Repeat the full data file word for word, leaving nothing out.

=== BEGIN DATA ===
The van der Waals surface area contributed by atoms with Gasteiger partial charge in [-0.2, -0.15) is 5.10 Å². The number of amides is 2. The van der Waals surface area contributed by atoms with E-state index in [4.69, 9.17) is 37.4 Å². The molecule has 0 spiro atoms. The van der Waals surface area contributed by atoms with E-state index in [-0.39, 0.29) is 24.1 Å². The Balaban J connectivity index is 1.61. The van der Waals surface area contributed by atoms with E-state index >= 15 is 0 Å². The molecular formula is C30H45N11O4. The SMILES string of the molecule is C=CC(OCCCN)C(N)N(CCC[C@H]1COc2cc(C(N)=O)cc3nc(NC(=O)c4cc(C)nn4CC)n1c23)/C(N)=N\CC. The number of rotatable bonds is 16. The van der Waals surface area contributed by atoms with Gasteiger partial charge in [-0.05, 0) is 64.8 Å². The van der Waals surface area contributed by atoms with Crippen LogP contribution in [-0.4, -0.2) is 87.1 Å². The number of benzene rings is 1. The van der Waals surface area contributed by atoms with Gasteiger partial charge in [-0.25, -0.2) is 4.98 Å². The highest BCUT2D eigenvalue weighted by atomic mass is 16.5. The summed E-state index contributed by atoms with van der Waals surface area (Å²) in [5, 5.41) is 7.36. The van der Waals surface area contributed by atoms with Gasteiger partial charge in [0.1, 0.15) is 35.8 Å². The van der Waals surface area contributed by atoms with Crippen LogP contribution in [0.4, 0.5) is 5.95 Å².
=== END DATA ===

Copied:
The van der Waals surface area contributed by atoms with Gasteiger partial charge in [-0.2, -0.15) is 5.10 Å². The number of amides is 2. The van der Waals surface area contributed by atoms with E-state index in [4.69, 9.17) is 37.4 Å². The molecule has 0 spiro atoms. The van der Waals surface area contributed by atoms with E-state index in [-0.39, 0.29) is 24.1 Å². The Balaban J connectivity index is 1.61. The van der Waals surface area contributed by atoms with E-state index >= 15 is 0 Å². The molecular formula is C30H45N11O4. The SMILES string of the molecule is C=CC(OCCCN)C(N)N(CCC[C@H]1COc2cc(C(N)=O)cc3nc(NC(=O)c4cc(C)nn4CC)n1c23)/C(N)=N\CC. The number of rotatable bonds is 16. The van der Waals surface area contributed by atoms with Gasteiger partial charge in [-0.05, 0) is 64.8 Å². The van der Waals surface area contributed by atoms with Crippen LogP contribution in [-0.4, -0.2) is 87.1 Å². The number of benzene rings is 1. The van der Waals surface area contributed by atoms with Gasteiger partial charge in [-0.25, -0.2) is 4.98 Å². The highest BCUT2D eigenvalue weighted by atomic mass is 16.5. The summed E-state index contributed by atoms with van der Waals surface area (Å²) in [5, 5.41) is 7.36. The van der Waals surface area contributed by atoms with Gasteiger partial charge in [0.1, 0.15) is 35.8 Å². The van der Waals surface area contributed by atoms with Crippen LogP contribution in [0.4, 0.5) is 5.95 Å².